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Simulating KiCad Schematics in Spice

28 Apr 2015

KiCad is a great tool for taking your electronics design from schematic to PCB, but circuit simulation is secondary feature.

As we will see here KiCad does contain the ability to generate netlists which can be used with simulators like ngspice to perform circuit verification and analysis.

To get started we will need to decide on a design. I will choose a circuit which will show us how to do following:

  • Use vendor spice components
  • Perform Transient Analysis
  • Simulate an input signal
  • Measure frequency responce

Layout Circuit and Generate Netlist

For this demo let us pick a simple inverting op amp circuit. We can use the spice models from vendors like Texas Instruments and Linear Technology to provide the op amp. This also means we can easily, virtually, swap out components to see how they perform in our design.

Below we can see the completed schematic for a non-inverting op amp with a dual power supply. The 50K ohm feedback and 2K ohm input resistors mean our signal will be amplified 25 times. For more details on drawing schematics in kicad refer to the getting started tutorials.

kicad amp for demo

Image 1: The completed inverting op amp schematic

Once our circuit is complete we can generate a spice netlist by navigating to Tools > Generate Netlist.

Generating a netlist in kicad

Image 2: Generating the spice netlist

Some comments on the Netlist options:

  • The Default format option does not seem to do anything
  • I have selected Prefix references ‘U’ and ‘IC’ with ‘X’, this is needed for ngspice as it recognizes ‘X’ components as subcircuits. However for the Jack and Power interfaces annotated with J* and P* it would be nice to prefix with X as we will implement these with subcircuits as well.

Once the options are selected click Netlist to save your netlist. This will generate a netlist like the following:

* EESchema Netlist Version 1.1 (Spice format) creation date: Sat 25 Apr 2015 07:04:41 AM JST

* To exclude a component from the Spice Netlist add [Spice_Netlist_Enabled] user FIELD set to: N
* To reorder the component spice node sequence add [Spice_Node_Sequence] user FIELD and define sequence: 2,1,0

*Sheet Name:/
XU1  7 6 0 4 1 OPAMP            
J1  2 0 0 JACK_IN              
J2  7 3 0 JACK_OUT             
R2  6 7 50K             
R1  2 6 2K              
R3  0 3 2K              
P1  4 0 1 PWR_IN               

.end

Setup Inputs and Outputs for Simulation

In order to simulate the circuit we need to plug in our virtual power supplies, signal generators and oscilloscope probes. To do this I have chosen to use subcircuits to contain each or these test components.

Create a components.cir like the following:

* Components and subcircuits for use in spicedemo.cir

.INCLUDE LMV981.MOD

* 4 0 1 PWR_IN
*              + g -     
.subckt PWR_IN 1 2 3
  Vneg 1 2  3.3V
  Vpos 2 3 3.3V
.ends PWR_IN

* 7 6 0 4 1 OPAMP
*             o - + p n
.subckt OPAMP 1 2 3 4 5
  * PINOUT ORDER  1   3   6  2  4   5
  * PINOUT ORDER +IN -IN +V -V OUT NSD
  Xopamp 3 2 4 5 1 NSD LMV981
.ends OPAMP

*               s x g
.subckt JACK_IN 1 2 3
  *** Simulate mic input A-note
  Vmic  3 1 ac SIN(0 0.02 440)
.ends JACK_IN

*                s x g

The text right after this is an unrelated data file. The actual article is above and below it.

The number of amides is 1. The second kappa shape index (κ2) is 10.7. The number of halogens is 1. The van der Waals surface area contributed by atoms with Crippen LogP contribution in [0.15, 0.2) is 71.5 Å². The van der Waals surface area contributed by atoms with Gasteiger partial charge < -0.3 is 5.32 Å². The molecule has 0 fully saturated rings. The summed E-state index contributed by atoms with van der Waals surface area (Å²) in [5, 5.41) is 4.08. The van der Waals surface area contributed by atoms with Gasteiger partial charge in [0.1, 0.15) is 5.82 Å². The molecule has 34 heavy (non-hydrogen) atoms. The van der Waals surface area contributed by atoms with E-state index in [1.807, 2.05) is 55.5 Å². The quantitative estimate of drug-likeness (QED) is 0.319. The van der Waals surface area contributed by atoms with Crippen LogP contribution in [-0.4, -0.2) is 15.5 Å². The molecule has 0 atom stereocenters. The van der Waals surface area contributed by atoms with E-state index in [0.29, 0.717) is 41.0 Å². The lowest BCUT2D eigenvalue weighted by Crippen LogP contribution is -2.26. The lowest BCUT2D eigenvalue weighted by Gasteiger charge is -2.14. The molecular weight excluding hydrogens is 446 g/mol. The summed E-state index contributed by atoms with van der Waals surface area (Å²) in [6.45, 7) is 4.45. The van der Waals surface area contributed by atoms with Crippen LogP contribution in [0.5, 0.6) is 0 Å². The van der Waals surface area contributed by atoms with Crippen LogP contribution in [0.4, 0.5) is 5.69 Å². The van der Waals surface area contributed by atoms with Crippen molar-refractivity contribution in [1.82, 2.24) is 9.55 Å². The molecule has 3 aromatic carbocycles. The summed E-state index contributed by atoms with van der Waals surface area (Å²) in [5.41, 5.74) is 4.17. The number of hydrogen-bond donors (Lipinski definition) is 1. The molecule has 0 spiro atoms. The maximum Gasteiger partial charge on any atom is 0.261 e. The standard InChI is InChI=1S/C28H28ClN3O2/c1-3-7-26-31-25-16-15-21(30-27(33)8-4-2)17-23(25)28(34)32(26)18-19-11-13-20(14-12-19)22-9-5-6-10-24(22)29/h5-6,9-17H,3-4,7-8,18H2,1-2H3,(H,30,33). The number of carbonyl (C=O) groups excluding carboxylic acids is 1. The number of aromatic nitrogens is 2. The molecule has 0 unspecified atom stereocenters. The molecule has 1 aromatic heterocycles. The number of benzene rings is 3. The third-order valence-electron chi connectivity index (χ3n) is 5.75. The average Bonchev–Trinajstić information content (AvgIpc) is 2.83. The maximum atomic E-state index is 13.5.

.subckt JACK_OUT 1 2 3
  Rwire  1 2   10ohm
.ends JACK_OUT

PWR_IN : Connecting Power

This first subcircuit is the PWR_IN connector in our kicad circuit. This is a 3pin connector with a positive rail, negative rail and ground. Here we use two DC power supplies to generate the positive and negative rails. Be sure to double check pin numbers with your generated netlist.

OPAMP : The IC

Next we have the OPAMP subcircuit. For this we just provide a wrapper for the component included with .INCLUDE LMV981.MOD. This spice model from Texas Instruments and was selected as it provides a 6 pin low power solution. Many vendors provide models like this which can be used.

TI Spice Model Download

Image 3: Here we can see how to download spice models from Texas Instruments

JACK_IN : Simulating Microphone Input

The JACK_IN and JACK_OUT interfaces are typical mono audo jack interface with 3 pins (called jack 2-pole). The 3 pins are ‘signal’ (tip), ‘ground’ (sleeve) and ‘normally closed (NC)’. When the jack has nothing plugged into it the ‘signal’ and ‘normally closed’ pins will be shorted. When the jack has something plugged in (like a microphone) then the ‘signal’ and ‘ground’ pins will be connected to the microphone and ‘normally closed’ is disconnected. The reason for this is to protect from having floating inputs or outputs or use for jack plug-in detection.

Note: For details on jacks read the wiki and manufacturer documents from Schurter, Adam Tech and Farnell

For JACK_IN we simulate a microphone plugged in by providing a 440hz (a-note) sine wave of 20mV, a typical microphone signal.

JACK_OUT : Simulating a Load

For JACK_OUT we use the dummy load resistor R3 to provide some load to the op amp output. To wire together ‘signal’ and ‘unplugged’ pins we just add a dummy 10ohm resistor. It could have been 0 or 1 ohm, but I just set it to 10.

Update the Generated Netlist

Next, we need to go back and modify the generated netlist slightly to include the components.cir and perform the analysis we wish to do. Also, because we are using subcircuits we add X’s to the J and P components.

Note: Instead of manually adding .include and analysis lines we could add -PSPICE and +PSPICE text blocks anywhere to our kicad schematic and it will include the text before and after the netlist respectively.

.include components.cir

*Sheet Name:/
XU1  7 6 0 4 1 OPAMP
XJ1  2 0 0 JACK_IN
XJ2  7 3 0 JACK_OUT
R2  6 7 50K
R1  2 6 2K
R3  0 3 2K
XP1  4 0 1 PWR_IN

.op

.tran 0.1m 3m
.plot tran V(7) V(2)

.ac dec 10 1 100K
.plot ac V(7)

.end 

Simulation

Running OP Analysis

First its always good to run the dc operating, OP, analsysis to make sure nothing is shorted.